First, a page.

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"The preparations of the heart in man, and the answer of the tongue, is from the Lord.”—PROVERBS xvi, 1.
The object in the following selection has been to produce a form of prayer, and of devotional exercises, concise enough to insure the attention of the young, and sufficiently impressive to excite the reverence of thei hearts towards the Divine Being, whom they are too commonly accustomed to approach with the mere worship of their lips. The same morning and evening prayers are adopted throughout the week; as peculiar forms for each day, seldom appear to have any other effect than that of bewildering the attention of youthful auditors, by novelty of expression, and depriving them thereby of the power of entering into the spirit of devotional offerings, the words of which they are either entirely
unacquainted with, or may only imperfectly remember. The liturgy of the Church of England has been principally resorted to for materials; not only on account of the varied excellence and comprehensive brevity of its prayers, but likewise as the daily repetition of a portion of it was thought likely to inspire additional respect for the whole, in the minds of the young, by teaching them early to associate with it the endearment of private habit, as well as the reverence of public solemnity. On this account, the form also has been adhered to, as closely as the abridged proportion of the model would allow.
In the selection of the introductory sentences from the Holy Scriptures, it has been endeavored first to praise the glory and goodness of God, by appropriate passages from the Psalmist and the prophets; secondly, to set forth the nature and will of the Deity, in the words expressly declared to be his own; and thirdly, to confirm them by citations from the mouth of the same Divine Being, as made manifest in the flesh, in the person of our blessed Lord, our Redeemer and Saviour Je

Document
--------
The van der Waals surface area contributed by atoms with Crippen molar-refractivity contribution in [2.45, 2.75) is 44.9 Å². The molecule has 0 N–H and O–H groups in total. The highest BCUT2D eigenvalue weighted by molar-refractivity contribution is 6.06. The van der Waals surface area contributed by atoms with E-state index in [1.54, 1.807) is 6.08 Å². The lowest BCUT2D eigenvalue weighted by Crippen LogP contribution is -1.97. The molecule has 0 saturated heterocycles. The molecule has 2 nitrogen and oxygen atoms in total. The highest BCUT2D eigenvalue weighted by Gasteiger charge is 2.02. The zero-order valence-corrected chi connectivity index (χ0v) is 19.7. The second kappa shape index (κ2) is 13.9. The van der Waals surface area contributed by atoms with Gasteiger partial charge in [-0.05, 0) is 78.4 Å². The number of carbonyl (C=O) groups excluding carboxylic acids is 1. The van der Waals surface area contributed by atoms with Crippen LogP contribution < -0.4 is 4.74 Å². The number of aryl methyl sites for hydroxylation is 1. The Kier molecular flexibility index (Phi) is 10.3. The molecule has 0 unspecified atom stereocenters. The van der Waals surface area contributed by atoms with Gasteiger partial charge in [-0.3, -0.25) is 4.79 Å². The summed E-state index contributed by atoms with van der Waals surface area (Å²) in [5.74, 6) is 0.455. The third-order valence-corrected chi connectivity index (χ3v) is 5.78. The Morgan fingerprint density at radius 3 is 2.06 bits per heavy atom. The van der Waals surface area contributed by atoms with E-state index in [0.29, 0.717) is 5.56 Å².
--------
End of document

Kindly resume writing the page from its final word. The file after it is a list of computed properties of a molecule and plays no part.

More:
sus Christ, "who proceeded forth and came from God; the brightness of his glory, and the express image of his person, in whom dwelleth all the fulness of the Godhead bodily."
After reading one or two of these introductory sentences, the service is begun with the Te Deum Laudamus, recited in alternate parts by the Principal and the youthful congregation, as directed in the ritual of the Church.
It has always appeared to the compiler, that Divine Worship, whether public, social, or private, ought to begin with that branch of adoration which may be more particularly denominated PRAISE, rather than with that which is generally understood by the term It is surely incumbent on us to acknowledge and adore the goodness, and wisdom, and beauty, and power of the Creator, before we so far turn our thoughts on ourselves as to address our individual petitions to Him. Justly does the Royal Psalmist say, "O Lord open thou my lips, and my mouth shall shew forth thy praise." The first impulse of a devout heart is to spring towards its Maker, in holy
admiration and humble love; the next, to consider all that it owes him, and requires from him. Let us follow, then, this dictate of an all-wise and all-kind Father, implanted by Him in our hearts, to elevate and purify our sinful nature; and let our first thoughts, on unclosing our eyes, our first words on opening our lips, our first offerings on meeting each other in peace and love, be those of glorification and praise to
"Him first! Him last! Him midst, and without end!
Independent of the sublime spirit of devotion and Christian Faith which the Te Deum Laudamus breathes in every verse, it will be found to gain additional energy and beauty from the sweet responses of the young, and comparatively innocent, who thus take their share in the holy service with which the day is opened and consecrated. The primitive Christians and early Reformers well understood the use and value of this reciprocation of religious feeling; and it may be seen on all occasions of public or social worship, that the devotional affections, particularly in the young, are much